“Fellowship of the MPA, is a very difficult qualification to achieve within the photographic profession, as this takes a great deal of time, work and dedication to your art to reach this level. Many photographers entering the Association remain at Licentiate level, so reaching the required high standards of this qualification is a massive achievement. Not only do you have to submit an extensive panel of photographic images, which are displayed and judged in front of 5 highly respected Fellows of the industry, but you also must produce an in depth working profile, about your work and business practices. This document covers essential elements such as Health & Safety, that must be understood when dealing with the public, and also documents a photographers creative approach and future ambitions. The Master Photographers Association has been qualifying the best photographers for over 65 years. To become a fellow, a photographer must demonstrate a distinctive style, with individual flair and originality, and excellence of craftsmanship.”
I was amazed when one of the world’s top photographers and international judge, Trevor Yerbury, posted the following on facebook, “I have judged many A&F qualification panels over the years for several photographic bodies but there are always a few, very few, that will forever remain in your mind. Today was one of those rare moments when a panel for an A qualification was judged. After a couple of minutes viewing the images I simply replaced my score pad and said to my fellow judges I cannot even begin to take marks away from such an stunning and emotional body of work. My fellow judges were in total agreement and following a brief discussion we all agreed that we should award the author a Fellowship of the Master Photographers Association such was the impact her work had on us all. Thank you to my fellow judges and Chair of Qualifications for their support and if you ever get to view this work I implore you to take the opportunity. It was a very emotional moment and a few tears were shed! Many, many congratulations to Imelda Bell. This is what real photography can do.”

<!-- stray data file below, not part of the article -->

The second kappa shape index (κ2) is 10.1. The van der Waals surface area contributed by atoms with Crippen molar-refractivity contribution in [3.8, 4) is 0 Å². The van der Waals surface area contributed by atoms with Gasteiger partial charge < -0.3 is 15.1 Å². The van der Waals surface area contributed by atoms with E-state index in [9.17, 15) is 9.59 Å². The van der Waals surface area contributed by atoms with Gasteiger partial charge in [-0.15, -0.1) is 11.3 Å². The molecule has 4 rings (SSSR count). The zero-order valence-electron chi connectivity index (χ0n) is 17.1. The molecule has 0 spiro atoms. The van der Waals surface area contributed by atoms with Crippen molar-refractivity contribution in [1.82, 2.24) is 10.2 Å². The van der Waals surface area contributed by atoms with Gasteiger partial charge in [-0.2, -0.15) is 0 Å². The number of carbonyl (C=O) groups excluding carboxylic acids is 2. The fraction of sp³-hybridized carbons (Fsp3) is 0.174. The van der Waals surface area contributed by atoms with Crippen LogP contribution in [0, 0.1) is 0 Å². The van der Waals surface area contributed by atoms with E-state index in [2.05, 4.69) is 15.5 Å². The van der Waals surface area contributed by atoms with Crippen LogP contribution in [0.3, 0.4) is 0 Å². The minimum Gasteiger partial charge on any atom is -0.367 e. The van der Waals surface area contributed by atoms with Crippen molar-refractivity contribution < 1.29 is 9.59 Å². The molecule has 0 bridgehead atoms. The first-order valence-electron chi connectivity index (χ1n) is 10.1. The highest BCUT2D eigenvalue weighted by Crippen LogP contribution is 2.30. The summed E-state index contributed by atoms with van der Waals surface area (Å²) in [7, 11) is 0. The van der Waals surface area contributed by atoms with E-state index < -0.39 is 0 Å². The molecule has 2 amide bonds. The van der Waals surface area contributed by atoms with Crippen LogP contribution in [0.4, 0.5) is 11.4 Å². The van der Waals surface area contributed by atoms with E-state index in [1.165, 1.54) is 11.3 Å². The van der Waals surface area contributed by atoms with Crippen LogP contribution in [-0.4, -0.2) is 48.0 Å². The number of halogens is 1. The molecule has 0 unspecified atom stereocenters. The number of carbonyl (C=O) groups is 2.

Trevor’s equally renowned wife, Faye, who is also a world class photographer and judge shared the images, saying the following, “Sharing one of the most incredible panels of work I have ever been invited to judge for the assessment of Associateship. It was so well put together, thought out and as creative as I have ever witnessed. The photography for close up portraiture and the quality of the presentation meant that as we looked at one another on the team we just had to resubmit it as a FELLOWSHIP and that is exactly what Imelda was awarded with. Congratulations, Imelda, and I hope you give many photographers the inspiration to do what you have done. Simplistic and beautiful photography made a wonderful collection of images.”
In spite of the bleak start, there have been many good things come out of my year dealing with cancer. I received a special recognition award with the Guild of Photographers, I was named the regional Photographer of the Year for the London region with the Master Photographers Association, and reached the pinnacle of photographic achievements with my fellowship.
With each photo shoot for “Faces of Cancer”, I felt that I bonded with the person I was photographing. We spent time talking openly about our experiences of cancer and treatments. I think that being photographed by someone also undergoing treatment helped everyone to relax and this created a connection and truth in the images. I am now friends with many of the people I photographed and we I chat regularly.
The images I have created are being used by charities and medical professionals to help and educate both patients and doctors. It is my dream to use my photography to make a difference to people and I am hoping to get the images exhibited around the UK and beyond, so that people whose lives are affected by cancer can get some comfort from knowing they are not alone and by seeing the variety of emotions which can be expected.
On Sunday the 7th October 2018 the twenty images making up my fellowship, went on to be awarded the Best Fellowship Panel of 2018.